30 Jun 2017

Avid’s free Media Composer | First hits the servers

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The Media Composer | first interface: the same but different. And free. The Media Composer | first interface: the same but different. And free. Avid

If you want a dramatic illustration of how much the industry has changed over the past few years, the free version of Avid Media Composer is as good a starting point as any.

Avid Media Composer | First is not the first high-profile non-linear editor to be reincarnated into a free version. Lightworks has had a free version for years, Media 100 (remember that?) can be had for free, and there are any number of freemium editing tools now hitting the marketplace. But it is possibly the most important, with Avid’s own figures suggesting that 95% of mainstream movies released in 2016 were edited on the software.

It might not be the totally dominant force it once was, but it is still considered industry-leading by many and is probably the most important free version of a post tool since Blackmagic bought daVinci and set Resolve off down the same path,

Avid’s been down this path before too, releasing a free version of its ProTools audio software last year. And obviously that all went well enough for it to consider doing it all over again.

So what do you get? Well, for anyone who cut their teeth on the bad old days of free software, a surprisingly large amount. Avid itself likes to say that First goes where other free editing applications leave off. Certainly there’s a lot of high level stuff in there, including multicam editing, audio ducking, and the ability to reframe high res sources. It is essentially the same as the paid version, only with a set of limitations that will either bother you hugely or not matter at all depending on where you're coming from.

The main limitation is the number of tracks. MC First is limited to four video, and eight audio tracks as opposed to the full version’s 24 and 64 respectively. Data tracks are not supported in First and fully supported in MC. File, value and third-party export is not supported, output tops out at 1080p, colour space is limited to 601/709, and there are a whole bunch of other things in there from the number of bins (5 versus unlimited) to a limited core set of video effects, all of which is designed to funnel users to the paid version.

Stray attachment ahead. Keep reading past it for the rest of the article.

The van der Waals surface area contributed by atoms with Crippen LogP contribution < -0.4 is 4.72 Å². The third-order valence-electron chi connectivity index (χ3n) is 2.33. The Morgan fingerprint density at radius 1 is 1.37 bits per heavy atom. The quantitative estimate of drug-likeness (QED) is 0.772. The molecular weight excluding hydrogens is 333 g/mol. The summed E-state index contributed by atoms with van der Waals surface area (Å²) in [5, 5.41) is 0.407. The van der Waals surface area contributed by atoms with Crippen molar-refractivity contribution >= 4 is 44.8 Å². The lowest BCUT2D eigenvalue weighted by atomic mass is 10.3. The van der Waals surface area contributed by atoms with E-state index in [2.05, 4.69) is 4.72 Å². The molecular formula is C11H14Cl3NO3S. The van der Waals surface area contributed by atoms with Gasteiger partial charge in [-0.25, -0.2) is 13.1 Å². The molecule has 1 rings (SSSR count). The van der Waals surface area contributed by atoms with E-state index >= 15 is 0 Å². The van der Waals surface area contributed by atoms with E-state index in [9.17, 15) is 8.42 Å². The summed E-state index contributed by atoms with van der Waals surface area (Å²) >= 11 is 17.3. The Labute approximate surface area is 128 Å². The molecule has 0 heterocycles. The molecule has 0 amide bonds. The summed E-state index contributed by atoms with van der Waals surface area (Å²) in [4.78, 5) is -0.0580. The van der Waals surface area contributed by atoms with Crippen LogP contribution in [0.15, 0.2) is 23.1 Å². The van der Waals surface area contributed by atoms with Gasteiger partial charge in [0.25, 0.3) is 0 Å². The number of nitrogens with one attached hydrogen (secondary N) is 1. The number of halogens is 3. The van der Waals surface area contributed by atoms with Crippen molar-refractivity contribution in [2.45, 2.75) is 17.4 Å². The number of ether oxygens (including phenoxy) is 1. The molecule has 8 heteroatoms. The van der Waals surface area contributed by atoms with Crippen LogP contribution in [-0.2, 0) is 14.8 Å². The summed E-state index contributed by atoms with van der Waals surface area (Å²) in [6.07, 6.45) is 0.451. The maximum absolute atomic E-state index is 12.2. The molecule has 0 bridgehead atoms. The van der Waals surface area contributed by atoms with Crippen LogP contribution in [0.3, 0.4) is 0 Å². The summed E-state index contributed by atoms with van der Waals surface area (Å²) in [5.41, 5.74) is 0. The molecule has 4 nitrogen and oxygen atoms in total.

Even that though is not what it was, with subscription-based pricing starting at $49 a month. Elsewhere in the industry Adobe just posted record figures, its creative division revenue exceeding $1 billion in Q2 of this year, with much of that being driven in turn by its move to a subscription model. In other words: pitch it right and these things work incredibly well.

Media Composer | First is available as a free download now and Avid will be hoping that it has the right mix of free features and nagging limitations to grow the user base while simultaneously enticing increasing numbers into the paid version. It will be interesting to see if it succeeds.


Andy Stout

Andy has spent over two decades writing about all aspects of the broadcast and film industries for a variety of high-profile industry publications on both sides of the Atlantic. During that time the industry has moved from 4:3 SD to 16:9 SD to HD and now on to 4K HDR. He's getting kind of curious to see where it goes next.

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